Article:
I think they do add a certain perspective to the play. We talked about this at the talkback the other day. Jean Pierre provides a kind of global perspective. And Alan adds the perspective of history, in a way. He remembers the past. The songs add a kind of aesthetic perspective to the play, especially as we recognize the relevance of Marrell’s lyrics to her own life and her friends. Do you think the racial motif of this play is coincidental, or thematically relevant to something that you’re trying to write about?
Well, I made some very specific choices, so yes. I was interested in this particular dynamic. Did I want the play to be focusing on that in a really direct way, no, I wasn’t interested in doing that. Do I think that those realities have an effect on the relationships in the play and on how everything proceeds? Yes, I do.
I think it’s true what Daniel said once, that it’s really just the given circumstances of the play. In a way, it’s like we’re in a post-racial world. Yet the reality of it, the consciousness of otherness, keeps butting its way into the play. It’s just another thing in the play, like Jean Pierre’s French accent, and Alan’s restlessness, that hints at a larger perspective beyond the insular, “dinky” issues of these people.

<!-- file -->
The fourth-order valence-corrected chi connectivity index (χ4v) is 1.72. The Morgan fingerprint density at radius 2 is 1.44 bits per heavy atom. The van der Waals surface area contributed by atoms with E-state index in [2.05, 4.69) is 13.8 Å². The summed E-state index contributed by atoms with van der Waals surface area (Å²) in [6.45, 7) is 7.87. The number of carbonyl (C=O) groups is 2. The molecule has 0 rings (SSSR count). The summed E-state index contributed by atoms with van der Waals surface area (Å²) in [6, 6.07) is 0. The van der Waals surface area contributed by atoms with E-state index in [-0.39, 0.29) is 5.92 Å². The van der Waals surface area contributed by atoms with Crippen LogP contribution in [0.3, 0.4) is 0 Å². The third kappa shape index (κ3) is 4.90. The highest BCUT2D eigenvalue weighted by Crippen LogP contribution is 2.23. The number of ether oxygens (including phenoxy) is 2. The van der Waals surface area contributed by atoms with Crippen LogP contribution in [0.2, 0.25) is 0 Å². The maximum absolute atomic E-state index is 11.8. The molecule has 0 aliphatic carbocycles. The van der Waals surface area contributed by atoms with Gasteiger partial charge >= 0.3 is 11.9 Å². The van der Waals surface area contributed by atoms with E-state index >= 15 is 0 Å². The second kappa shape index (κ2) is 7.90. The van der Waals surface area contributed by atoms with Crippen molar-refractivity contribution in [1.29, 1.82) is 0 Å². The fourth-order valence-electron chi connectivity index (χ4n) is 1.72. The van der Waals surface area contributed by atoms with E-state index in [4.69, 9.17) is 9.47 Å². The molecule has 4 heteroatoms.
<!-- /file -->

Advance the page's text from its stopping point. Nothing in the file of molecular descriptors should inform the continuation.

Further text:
Marrell has a line that goes: ‘It sounds like it’s hard to be white,’ which also hints at a larger perspective.
The adultery that Jane falls into—we talked about this the first time I read it… What do we think of her? The fact that she does it with her best friend’s husband is very problematic yet understandable in a way, too, because it’s someone she knows and is comfortable with. But it’s also like the ultimate betrayal. What do you feel about this event in terms of your own point of view of morality?